It all felt distasteful to me so I erased it. I think I’m less entranced by amorphous things at this moment.
Apatow: Okay. Well, let’s do these last ones on email and let people see what a bad writer I am when I actually type.
Apatow: I have some friends who had near-death experiences who felt a presence tell them to go back. It was not their
July: Yeah, or maybe they’ll just get better.
time. That is all I can hold onto. When I am creative I think something more is going on, so maybe it does not end. I
The following exchange took place via email – with Apatow
don’t think I am going to get ninety virgins or hang out in a
and July both asking their final questions, and then dutifully
beautiful kingdom. My biggest fear is that I will become a
answering each one themselves. (The photos also
ghost and be forced to hang out in some house watching a
came via email: Apatow’s are selfies shot on an
bunch of jackasses live their lives. I don’t want to be a tree.
iPhone; July’s are ‘outfit checks’ when a mirror
I know that is supposed to be a beautiful thing, to become
wasn’t at hand. Hell, if they were going to take
a tree or a beetle. I am not into that. I would like to stay me.
over the interview process, they can damn well
Maybe in the future with a jet pack.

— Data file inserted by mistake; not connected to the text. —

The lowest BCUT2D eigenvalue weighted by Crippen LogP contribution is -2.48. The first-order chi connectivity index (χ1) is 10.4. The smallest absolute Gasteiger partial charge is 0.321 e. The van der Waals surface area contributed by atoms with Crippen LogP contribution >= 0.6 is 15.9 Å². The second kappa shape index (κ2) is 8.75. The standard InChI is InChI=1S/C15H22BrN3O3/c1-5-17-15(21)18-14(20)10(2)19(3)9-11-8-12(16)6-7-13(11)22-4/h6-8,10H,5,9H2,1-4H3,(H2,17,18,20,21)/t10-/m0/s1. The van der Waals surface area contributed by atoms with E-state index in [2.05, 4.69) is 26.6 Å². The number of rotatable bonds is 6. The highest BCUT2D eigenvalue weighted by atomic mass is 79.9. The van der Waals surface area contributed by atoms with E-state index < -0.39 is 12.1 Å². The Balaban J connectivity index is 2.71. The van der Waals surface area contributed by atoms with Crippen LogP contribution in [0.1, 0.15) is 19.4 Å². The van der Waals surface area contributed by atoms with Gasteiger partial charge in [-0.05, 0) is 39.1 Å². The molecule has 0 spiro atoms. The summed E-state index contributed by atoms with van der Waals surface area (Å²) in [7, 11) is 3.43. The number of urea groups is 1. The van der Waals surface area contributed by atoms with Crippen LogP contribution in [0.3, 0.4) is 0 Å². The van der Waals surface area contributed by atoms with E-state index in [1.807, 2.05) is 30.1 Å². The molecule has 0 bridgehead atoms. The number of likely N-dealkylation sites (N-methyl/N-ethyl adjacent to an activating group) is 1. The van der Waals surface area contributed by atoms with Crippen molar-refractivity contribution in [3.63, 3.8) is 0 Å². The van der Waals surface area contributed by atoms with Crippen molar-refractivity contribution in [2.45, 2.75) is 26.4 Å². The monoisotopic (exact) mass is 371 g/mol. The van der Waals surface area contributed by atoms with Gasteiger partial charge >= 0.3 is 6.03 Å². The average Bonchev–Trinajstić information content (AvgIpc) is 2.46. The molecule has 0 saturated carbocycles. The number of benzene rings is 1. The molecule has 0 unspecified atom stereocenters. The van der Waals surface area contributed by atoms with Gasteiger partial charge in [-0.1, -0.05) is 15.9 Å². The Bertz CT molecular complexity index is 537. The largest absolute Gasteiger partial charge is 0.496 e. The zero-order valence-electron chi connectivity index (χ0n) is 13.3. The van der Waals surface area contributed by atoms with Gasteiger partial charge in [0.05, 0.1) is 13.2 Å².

take control of the camera, too.) July: What are the top three times you've been most Apatow: How does having a child change
completely freaked out in your life so far.
the way you think about your pre-child life? How has it changed you?
Apatow: When I was in sixth grade my friend’s brother grew pot in his room. One day my friend got his hands on a joint
July: I’m kind of amazed to see that the massive amount of
and we attempted to smoke it in the middle of the night at a
time I spent thinking about my feelings turned out not to be
construction site. Before we took a real puff a security guard
vital to my existence. In fact, having less time to think and
pointed a flashlight in our direction and we ran for miles
having to simply DO is just fine. For my whole life before
and miles and miles as if he was hot on our tail. There is no
I thought I needed the maximum amount of freedom, but
chance he took even one step in our direction. We stared out
as it turns out what I really need is to feel free for a limited
the window at my friend’s house for a half hour terrified that
amount of time and then crawl around the floor saying,
he would knock on the door and tell our parents. The next
“I’mgonnagetcha, I’mgonnagetcha,” while a very, very
year I was so scared that my friends were going to become
cute little boy squeals with glee. Before it was easy to feel
potheads that I switched social groups. My new friends
alienated from most people, now I feel like I have something
eventually became the real potheads of the school and after
sizeable in common with nearly every single person in the
two years I ran back to my old friends who never bothered
grocery store. Also my son had a really rough start so I went
to try it again.
through a level of trauma and fear that forever changed my
When the Northridge earthquake happened it really felt
relationship to catastrophe. It’s more real now so I’m more
like nuclear missiles were falling from the sky. The noise
afraid of it. I suppose I’m braver too.